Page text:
Mayor of London Sadiq Khan has ordered an independent inquiry into the rising costs of adapting the Olympic Stadium in Stratford for use by tenant West Ham United.
The newly-elected Mayor called the situation a ‘total and utter mess’ as the latest bill for the conversion of the stadium increased by £51m to £323m.
The decision made by the London Legacy Development Corporation to award the tenancy to the Hammers triggered the process for making the London 2012 venue a stadium fit-for-purpose.
Retractable seating and a reduction in capacity to 57,000 made it necessary for a new roof to be manufactured to offer shelter to spectators. This ‘transformation’ programme has seen figures balloon year-on-year from its initial cost of £190m – a figure which dwarfs West Ham’s weekly rent of £48,000.
With the overall cost of the stadium now at £752m, Khan has acted to investigate the project which was given the go-ahead by his predecessor Boris Johnson.
A City Hall spokesperson for Khan said: “The mayor is deeply concerned about the finances of the Olympic Stadium, which have clearly been left in a total and utter mess by the previous administration.
“Sadiq has ordered a detailed investigation into the full range of financial issues surrounding the stadium.”
Opposed by fan groups from Charlton Athletic and Leyton Orient, Boris Johnson’s push for regular Premier League football to be played at the stadium led to a £247.5m deal being struck with the LLDC in March 2013 overcoming various legal challenges, including ex-O’s chairman Barry Hearn’s action for a judicial review.
Upon the claret and blue winning the right to hold the anchor tenancy, Johnson declared, “this is a truly momentous milestone for London’s spectacular Olympic Stadium ensuring its credible and sustainable future.”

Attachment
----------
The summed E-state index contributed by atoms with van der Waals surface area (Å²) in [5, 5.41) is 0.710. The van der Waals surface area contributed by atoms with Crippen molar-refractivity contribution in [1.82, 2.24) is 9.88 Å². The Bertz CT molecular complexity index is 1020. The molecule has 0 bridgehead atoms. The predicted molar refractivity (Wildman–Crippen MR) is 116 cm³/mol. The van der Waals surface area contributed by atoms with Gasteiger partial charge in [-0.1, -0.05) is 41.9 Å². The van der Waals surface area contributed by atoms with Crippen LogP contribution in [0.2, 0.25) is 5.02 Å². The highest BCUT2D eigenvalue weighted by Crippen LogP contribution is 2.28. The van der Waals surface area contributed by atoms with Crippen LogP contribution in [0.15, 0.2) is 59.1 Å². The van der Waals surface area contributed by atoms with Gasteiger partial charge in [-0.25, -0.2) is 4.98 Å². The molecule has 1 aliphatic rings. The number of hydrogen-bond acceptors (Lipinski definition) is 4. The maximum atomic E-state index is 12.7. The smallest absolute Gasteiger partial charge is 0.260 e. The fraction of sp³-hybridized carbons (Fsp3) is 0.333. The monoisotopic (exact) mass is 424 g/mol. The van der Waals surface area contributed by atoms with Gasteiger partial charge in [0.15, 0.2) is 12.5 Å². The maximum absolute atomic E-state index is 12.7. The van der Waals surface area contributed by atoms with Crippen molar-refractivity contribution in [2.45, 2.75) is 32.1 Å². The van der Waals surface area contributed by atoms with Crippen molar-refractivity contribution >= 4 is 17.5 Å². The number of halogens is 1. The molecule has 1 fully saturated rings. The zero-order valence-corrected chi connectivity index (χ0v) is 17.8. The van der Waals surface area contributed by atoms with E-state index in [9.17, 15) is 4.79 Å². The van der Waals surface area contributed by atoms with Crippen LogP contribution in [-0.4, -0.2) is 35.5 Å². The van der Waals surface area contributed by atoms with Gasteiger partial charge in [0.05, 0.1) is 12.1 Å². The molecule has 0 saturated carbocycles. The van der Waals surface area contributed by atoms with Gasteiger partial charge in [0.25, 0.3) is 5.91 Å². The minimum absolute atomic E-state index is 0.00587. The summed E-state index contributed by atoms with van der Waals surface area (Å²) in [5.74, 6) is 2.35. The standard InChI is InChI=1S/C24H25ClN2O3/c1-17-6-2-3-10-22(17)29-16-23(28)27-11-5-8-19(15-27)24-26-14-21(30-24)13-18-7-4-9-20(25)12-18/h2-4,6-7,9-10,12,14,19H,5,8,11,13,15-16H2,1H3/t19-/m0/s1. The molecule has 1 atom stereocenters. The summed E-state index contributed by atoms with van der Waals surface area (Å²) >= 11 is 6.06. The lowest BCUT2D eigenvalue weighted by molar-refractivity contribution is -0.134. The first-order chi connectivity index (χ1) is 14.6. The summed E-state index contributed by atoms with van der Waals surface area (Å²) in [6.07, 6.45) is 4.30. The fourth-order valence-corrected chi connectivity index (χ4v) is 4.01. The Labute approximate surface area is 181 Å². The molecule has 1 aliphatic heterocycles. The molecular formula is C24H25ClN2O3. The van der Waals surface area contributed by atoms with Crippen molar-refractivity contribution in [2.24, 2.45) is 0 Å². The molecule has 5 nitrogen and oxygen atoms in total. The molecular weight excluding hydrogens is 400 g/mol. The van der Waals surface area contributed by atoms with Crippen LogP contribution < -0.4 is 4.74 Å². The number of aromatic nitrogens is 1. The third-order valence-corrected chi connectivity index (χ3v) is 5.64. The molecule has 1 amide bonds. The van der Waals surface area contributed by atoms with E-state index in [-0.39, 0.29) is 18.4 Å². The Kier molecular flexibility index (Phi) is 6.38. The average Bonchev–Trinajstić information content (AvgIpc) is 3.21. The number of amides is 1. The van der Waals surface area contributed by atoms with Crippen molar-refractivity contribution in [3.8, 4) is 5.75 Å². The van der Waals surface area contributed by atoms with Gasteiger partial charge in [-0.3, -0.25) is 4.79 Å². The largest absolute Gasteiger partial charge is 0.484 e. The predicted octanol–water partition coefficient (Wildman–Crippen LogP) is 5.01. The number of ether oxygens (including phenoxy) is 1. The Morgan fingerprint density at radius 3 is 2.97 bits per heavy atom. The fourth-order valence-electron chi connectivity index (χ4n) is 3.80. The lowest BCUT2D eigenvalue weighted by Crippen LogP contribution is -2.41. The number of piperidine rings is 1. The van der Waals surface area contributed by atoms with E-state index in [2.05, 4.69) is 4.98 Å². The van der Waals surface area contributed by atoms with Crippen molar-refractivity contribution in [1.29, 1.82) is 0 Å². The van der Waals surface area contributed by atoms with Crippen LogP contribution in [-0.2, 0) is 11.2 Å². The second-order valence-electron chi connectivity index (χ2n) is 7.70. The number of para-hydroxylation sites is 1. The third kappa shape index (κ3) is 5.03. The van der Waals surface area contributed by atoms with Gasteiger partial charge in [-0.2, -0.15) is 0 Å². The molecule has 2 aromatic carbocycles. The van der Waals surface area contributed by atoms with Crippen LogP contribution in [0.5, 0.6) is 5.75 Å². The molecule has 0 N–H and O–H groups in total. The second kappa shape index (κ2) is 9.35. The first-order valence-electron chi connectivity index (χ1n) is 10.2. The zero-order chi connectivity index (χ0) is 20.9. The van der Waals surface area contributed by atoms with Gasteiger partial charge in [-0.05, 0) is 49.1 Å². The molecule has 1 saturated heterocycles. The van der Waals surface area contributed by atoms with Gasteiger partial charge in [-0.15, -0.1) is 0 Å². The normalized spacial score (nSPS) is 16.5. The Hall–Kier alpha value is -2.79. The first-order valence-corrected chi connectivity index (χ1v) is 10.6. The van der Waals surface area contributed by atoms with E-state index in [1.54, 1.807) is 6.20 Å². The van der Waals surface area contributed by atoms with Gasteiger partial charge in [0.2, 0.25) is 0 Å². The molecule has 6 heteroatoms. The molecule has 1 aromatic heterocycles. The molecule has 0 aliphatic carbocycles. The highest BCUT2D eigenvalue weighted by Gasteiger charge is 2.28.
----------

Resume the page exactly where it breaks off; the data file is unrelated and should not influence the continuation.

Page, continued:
Legal challenges were instigated once again this year when an order for details of the deal be published without redaction was met with an appeal lodged by the LLDC.
Citing their duty to protect sensitive commercial opportunities, the LLDC were appealing against the motion supported by 14 supporters’ groups which was granted by the Information Commissioner.
The subsequent publication in full revealed that the taxpayer would be paying for the stadium’s stewarding, goalposts, corner flags, cleaners, undersoil heating and floodlights, and what the controversial subject broadcast most recently in the media – the stadium’s security.
Like Khan, Newham Council have also opened up on their concerns over the wild costs pertaining to the E20 site, with Newham mayor, Sir Robin Wales commenting: “I fully support the mayor of London’s call for an independent review into the cost overruns of the London Stadium’s transformation works. It is clear the transformation costs are considerably higher than previously reported and we have a duty to taxpayers to scrutinise this.”